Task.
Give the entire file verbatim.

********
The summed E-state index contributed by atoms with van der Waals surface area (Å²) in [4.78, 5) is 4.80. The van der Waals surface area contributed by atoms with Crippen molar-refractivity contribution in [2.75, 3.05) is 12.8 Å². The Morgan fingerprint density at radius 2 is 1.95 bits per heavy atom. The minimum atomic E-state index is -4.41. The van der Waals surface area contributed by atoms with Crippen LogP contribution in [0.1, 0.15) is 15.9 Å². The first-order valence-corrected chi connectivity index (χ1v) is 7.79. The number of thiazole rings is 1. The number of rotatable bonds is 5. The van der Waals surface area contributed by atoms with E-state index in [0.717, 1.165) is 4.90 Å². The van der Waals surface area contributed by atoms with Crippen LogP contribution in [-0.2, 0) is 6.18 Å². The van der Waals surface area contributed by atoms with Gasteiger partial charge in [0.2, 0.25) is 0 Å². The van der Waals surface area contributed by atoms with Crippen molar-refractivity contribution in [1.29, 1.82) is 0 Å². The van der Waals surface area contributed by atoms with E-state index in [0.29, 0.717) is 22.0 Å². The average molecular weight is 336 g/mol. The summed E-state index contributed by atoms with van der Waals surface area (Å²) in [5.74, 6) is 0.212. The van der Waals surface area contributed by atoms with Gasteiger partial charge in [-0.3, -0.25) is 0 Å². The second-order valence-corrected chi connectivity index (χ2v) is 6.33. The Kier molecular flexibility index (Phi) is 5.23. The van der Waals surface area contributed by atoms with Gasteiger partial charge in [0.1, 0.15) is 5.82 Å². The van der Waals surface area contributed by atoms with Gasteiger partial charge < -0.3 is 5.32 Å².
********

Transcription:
The summed E-state index contributed by atoms with van der Waals surface area (Å²) in [4.78, 5) is 4.80. The van der Waals surface area contributed by atoms with Crippen molar-refractivity contribution in [2.75, 3.05) is 12.8 Å². The Morgan fingerprint density at radius 2 is 1.95 bits per heavy atom. The minimum atomic E-state index is -4.41. The van der Waals surface area contributed by atoms with Crippen LogP contribution in [0.1, 0.15) is 15.9 Å². The first-order valence-corrected chi connectivity index (χ1v) is 7.79. The number of thiazole rings is 1. The number of rotatable bonds is 5. The van der Waals surface area contributed by atoms with E-state index in [0.717, 1.165) is 4.90 Å². The van der Waals surface area contributed by atoms with Crippen LogP contribution in [-0.2, 0) is 6.18 Å². The van der Waals surface area contributed by atoms with Gasteiger partial charge in [0.2, 0.25) is 0 Å². The van der Waals surface area contributed by atoms with Crippen molar-refractivity contribution in [1.29, 1.82) is 0 Å². The van der Waals surface area contributed by atoms with E-state index in [0.29, 0.717) is 22.0 Å². The average molecular weight is 336 g/mol. The summed E-state index contributed by atoms with van der Waals surface area (Å²) in [5.74, 6) is 0.212. The van der Waals surface area contributed by atoms with Gasteiger partial charge in [-0.3, -0.25) is 0 Å². The second-order valence-corrected chi connectivity index (χ2v) is 6.33. The Kier molecular flexibility index (Phi) is 5.23. The van der Waals surface area contributed by atoms with Gasteiger partial charge in [0.1, 0.15) is 5.82 Å². The van der Waals surface area contributed by atoms with Gasteiger partial charge < -0.3 is 5.32 Å².